Yet the laser-, voltage- and needle-averse need not despair. Lifestyle changes, such as cutting out sun exposure, smoking and alcohol, can help (although nothing can prevent lines in the breast area caused simply from sleeping). A low-fi tip from Northrup that anyone can try — and women over 50 should — is massaging in nutritive serums or oils (coconut oil “is fantastic for the chest”).

Lancer also recommends a high-protein, low-carb and no-added-salt diet to improve skin texture, and Pilates to keep the musculature under the skin firm, making it tighter. And please note, ladies, that according to Lancer, push-up bras can cause cleavage lines, and breast implants make them even worse! Lancer adds that, whatever you do, “the skin has to match from the dinner table up” — meaning, if women are having facial treatments, they would be wise to also treat the neck and chest or their skin tones won’t jibe: “It’s a dead giveaway.”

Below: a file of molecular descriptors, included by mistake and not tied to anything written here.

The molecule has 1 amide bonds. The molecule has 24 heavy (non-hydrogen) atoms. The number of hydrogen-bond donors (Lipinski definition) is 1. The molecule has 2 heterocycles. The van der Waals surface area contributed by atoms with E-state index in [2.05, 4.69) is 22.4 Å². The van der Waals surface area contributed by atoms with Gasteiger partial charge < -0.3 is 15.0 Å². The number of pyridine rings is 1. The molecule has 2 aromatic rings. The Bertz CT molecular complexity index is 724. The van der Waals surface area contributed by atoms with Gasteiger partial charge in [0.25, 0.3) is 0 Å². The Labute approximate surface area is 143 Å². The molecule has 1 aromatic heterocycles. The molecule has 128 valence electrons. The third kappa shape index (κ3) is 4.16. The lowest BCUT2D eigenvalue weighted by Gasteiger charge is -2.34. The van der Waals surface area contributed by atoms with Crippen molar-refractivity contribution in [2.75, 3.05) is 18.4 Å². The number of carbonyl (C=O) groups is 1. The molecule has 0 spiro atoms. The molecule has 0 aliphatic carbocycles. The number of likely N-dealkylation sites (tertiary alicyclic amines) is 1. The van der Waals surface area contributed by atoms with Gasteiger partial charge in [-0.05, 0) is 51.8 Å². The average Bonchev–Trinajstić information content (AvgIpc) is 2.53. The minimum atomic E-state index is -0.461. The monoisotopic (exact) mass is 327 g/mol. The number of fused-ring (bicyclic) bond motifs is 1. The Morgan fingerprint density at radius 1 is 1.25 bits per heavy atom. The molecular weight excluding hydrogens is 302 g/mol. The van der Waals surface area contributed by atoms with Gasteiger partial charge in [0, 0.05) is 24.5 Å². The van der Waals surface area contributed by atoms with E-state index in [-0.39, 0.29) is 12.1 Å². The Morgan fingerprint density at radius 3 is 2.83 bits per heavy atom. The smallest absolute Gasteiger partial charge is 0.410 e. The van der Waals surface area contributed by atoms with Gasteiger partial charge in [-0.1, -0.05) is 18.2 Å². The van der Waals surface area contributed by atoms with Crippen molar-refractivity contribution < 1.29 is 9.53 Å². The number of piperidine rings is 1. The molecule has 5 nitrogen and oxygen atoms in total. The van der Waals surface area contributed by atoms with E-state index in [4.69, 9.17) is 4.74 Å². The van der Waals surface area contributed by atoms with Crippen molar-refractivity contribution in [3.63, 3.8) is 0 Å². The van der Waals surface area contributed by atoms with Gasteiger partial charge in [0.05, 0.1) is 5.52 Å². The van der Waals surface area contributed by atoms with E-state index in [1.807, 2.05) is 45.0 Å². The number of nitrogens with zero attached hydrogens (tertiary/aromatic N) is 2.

Val Kilmer Articles – Film Review Magazine” – March, 1994

 

 

Going West

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David Aldridge meets Kurt Russell and Val Kilmer – riding into town to promote TOMBSTONE …

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Film Review Magazine, March 1994


 

Going WestKURT RUSSELL and Val Kilmer have just watched their careers go West. And they’re over the moon about it. Kurt and Val play frontier Marshall Wyatt Earp and gunslinger-sidekick Doc Holliday in “Tombstone”.